The team had some key tasks early: creating a functional framework for the information, identifying and creating content, engaging a website developer, and critically, recruiting support from other key stakeholders such as consultants and veterinary pharmaceutical companies.

A major headache was the decision support system (Ask the Boss). Trying to achieve useful and easy to use answers for producers in all the regions of Australia was difficult and, in retrospect, has been much better delivered by the new regional WormBoss Drench Decision Guides.

The original web site was set up under AWI auspices and with much support and advice from then AWI web manager, Tristan Viscarra Rossel. The team needed all the support it could get as no one really knew much about setting up information web sites. The AWI project manager, Scott Williams, was also most understanding, supportive and helpful in many ways.

AWI wanted more than just a static information resource. They wanted change in industry worm management. This meant that the web site and its information had to be ‘sold’ to the key audience of Australian sheep producers, a group not (at that stage) known for its ready acceptance of the internet as a source of credible information. Besides, producer access to the internet was often poor or non-existent.

A marketing and communications company, Currie Communications, was engaged to advise and facilitate this key task. They were very good to work with and provided innovative suggestions to add credibility, attractiveness and dynamics. It was their advice that drove the creation of the WormBoss song, probably the first (and only?) time a song was used as part of a sheep extension campaign.

Listen to the WormBoss songWormBoss song lyrics

Choosing a name for something that had never been done before was also a challenge and many titles were examined and discarded (similarly with the logo) before ‘WormBoss’ was chosen.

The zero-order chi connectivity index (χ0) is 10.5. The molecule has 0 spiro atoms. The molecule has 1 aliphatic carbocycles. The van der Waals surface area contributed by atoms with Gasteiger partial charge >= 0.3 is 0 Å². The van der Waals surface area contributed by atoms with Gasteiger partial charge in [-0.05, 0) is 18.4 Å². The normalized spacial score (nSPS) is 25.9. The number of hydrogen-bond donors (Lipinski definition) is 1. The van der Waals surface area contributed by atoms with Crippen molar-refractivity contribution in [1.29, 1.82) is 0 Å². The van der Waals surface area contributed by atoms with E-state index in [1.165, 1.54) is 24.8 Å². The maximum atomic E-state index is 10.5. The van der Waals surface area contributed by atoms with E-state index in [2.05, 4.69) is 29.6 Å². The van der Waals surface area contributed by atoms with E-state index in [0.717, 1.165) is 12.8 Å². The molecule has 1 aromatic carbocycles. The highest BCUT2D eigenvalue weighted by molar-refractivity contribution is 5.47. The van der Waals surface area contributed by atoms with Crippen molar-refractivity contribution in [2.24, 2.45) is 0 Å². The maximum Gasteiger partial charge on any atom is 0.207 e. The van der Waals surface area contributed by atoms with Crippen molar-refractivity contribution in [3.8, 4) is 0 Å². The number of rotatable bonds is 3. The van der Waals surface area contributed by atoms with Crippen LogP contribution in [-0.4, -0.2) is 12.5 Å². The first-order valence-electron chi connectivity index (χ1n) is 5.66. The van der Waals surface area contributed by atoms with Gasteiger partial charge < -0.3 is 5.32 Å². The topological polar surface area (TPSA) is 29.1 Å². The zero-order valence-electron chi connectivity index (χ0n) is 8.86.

The support of Australian veterinary pharmaceutical companies was critical to the eventual success of WormBoss and they provided it generously in the form of advice, information and critical comment—all of it unbiased, ethical and professional.

After 18 months of argument, late nights, hair tearing (that’s why I have none!), begging, and evaluation by many and varied people, WormBoss came together and was ready to launch.

The official launch was conducted by James Rowe, CEO of the Sheep CRC at the Wagin Woolarama in WA, in March 2005, along with a coordinated national media campaign.

It must have created some attention as initial visitor numbers to the website grew rapidly.

WormBoss in action

The team decided to offer a regular monthly seasonal update and newsletter via email and the web site in an effort to give subscribing producers a picture of what was happening worm-wise in their regions and what contributing consultants and veterinarians thought should be done in the near future. The first monthly newsletter went out in October 2006 and the service now boasts about 3,500 subscribers.

Since launch, the team has seen a number of changes to its membership and the functions they perform.

The web site has been substantially updated, with changes in appearance, content and function. The key additions are the eight regional WormBoss Worm Control Programs, which set out an annual program of management. These are complemented by the eight associated Drench Decision Guides, which assist with the day-to-day drenching decisions of whether and when to drench, whether to use a long acting product and what to do next. The Drenches section lists all commercial products, and now is searchable based on the type of worm being targeted, the drench group or active or the length of protection. For each drench, it includes information such as withholding period and ESI, as well as drench resistance notes for the drench groups.

WormBoss also has an interactive group-based workshop with ready-to-print material for trainers, consultants and educators, and accreditation for trainers. All have been tested and are very well received. Over 200 producers and other industry related people have attended one day workshops, primarily in the New England region of NSW, to update their knowledge of worm control. The latest feature has been the addition of an ‘at your own pace’ online learning section.

Currently, the web site receives around 6,000 users each month with about 35% of sessions coming from outside Australia, reflecting the dearth of easily available information on worms in other countries

So, 10 years on, the key question is this. Has WormBoss done what it set out to do: provide an easily accessed and used tool that is, in fact, used by Australian sheep producers, and can it demonstrate changed and improved ‘on farm’ worm control management practices? All surveys and evaluations show a substantial ‘YES’.